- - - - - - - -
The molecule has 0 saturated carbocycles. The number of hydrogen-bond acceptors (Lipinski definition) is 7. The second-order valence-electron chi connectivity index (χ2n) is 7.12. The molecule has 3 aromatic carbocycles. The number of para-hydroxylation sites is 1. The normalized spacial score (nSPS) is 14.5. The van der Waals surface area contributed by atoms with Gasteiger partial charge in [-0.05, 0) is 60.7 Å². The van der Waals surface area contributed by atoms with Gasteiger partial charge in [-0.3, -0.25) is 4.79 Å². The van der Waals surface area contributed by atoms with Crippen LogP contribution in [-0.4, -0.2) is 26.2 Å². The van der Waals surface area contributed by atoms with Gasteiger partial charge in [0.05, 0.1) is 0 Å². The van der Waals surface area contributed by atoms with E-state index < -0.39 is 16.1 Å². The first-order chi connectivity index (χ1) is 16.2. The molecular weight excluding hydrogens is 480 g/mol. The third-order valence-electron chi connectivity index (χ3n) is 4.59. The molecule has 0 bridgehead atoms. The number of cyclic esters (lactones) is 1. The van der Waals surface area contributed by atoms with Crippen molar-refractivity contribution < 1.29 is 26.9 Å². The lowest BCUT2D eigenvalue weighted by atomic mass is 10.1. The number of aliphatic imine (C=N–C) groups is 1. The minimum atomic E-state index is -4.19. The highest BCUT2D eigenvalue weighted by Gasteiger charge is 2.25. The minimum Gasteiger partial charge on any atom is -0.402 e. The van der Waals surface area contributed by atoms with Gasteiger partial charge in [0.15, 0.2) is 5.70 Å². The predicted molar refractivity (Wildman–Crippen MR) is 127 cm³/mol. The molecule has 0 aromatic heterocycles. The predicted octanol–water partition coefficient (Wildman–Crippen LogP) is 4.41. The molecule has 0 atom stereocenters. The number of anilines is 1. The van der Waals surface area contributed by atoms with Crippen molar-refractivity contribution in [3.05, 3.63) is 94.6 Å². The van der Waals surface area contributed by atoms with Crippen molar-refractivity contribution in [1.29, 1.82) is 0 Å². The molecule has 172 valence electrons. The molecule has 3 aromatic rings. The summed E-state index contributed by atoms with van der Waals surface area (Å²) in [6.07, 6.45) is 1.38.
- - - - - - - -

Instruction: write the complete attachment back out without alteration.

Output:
The molecule has 0 saturated carbocycles. The number of hydrogen-bond acceptors (Lipinski definition) is 7. The second-order valence-electron chi connectivity index (χ2n) is 7.12. The molecule has 3 aromatic carbocycles. The number of para-hydroxylation sites is 1. The normalized spacial score (nSPS) is 14.5. The van der Waals surface area contributed by atoms with Gasteiger partial charge in [-0.05, 0) is 60.7 Å². The van der Waals surface area contributed by atoms with Gasteiger partial charge in [-0.3, -0.25) is 4.79 Å². The van der Waals surface area contributed by atoms with Crippen LogP contribution in [-0.4, -0.2) is 26.2 Å². The van der Waals surface area contributed by atoms with Gasteiger partial charge in [0.05, 0.1) is 0 Å². The van der Waals surface area contributed by atoms with E-state index < -0.39 is 16.1 Å². The first-order chi connectivity index (χ1) is 16.2. The molecular weight excluding hydrogens is 480 g/mol. The third-order valence-electron chi connectivity index (χ3n) is 4.59. The molecule has 0 bridgehead atoms. The number of cyclic esters (lactones) is 1. The van der Waals surface area contributed by atoms with Crippen molar-refractivity contribution < 1.29 is 26.9 Å². The lowest BCUT2D eigenvalue weighted by atomic mass is 10.1. The number of aliphatic imine (C=N–C) groups is 1. The minimum atomic E-state index is -4.19. The highest BCUT2D eigenvalue weighted by Gasteiger charge is 2.25. The minimum Gasteiger partial charge on any atom is -0.402 e. The van der Waals surface area contributed by atoms with Gasteiger partial charge in [0.15, 0.2) is 5.70 Å². The predicted molar refractivity (Wildman–Crippen MR) is 127 cm³/mol. The molecule has 0 aromatic heterocycles. The predicted octanol–water partition coefficient (Wildman–Crippen LogP) is 4.41. The molecule has 0 atom stereocenters. The number of anilines is 1. The van der Waals surface area contributed by atoms with Crippen molar-refractivity contribution in [3.05, 3.63) is 94.6 Å². The van der Waals surface area contributed by atoms with Crippen molar-refractivity contribution in [1.29, 1.82) is 0 Å². The molecule has 172 valence electrons. The molecule has 3 aromatic rings. The summed E-state index contributed by atoms with van der Waals surface area (Å²) in [6.07, 6.45) is 1.38.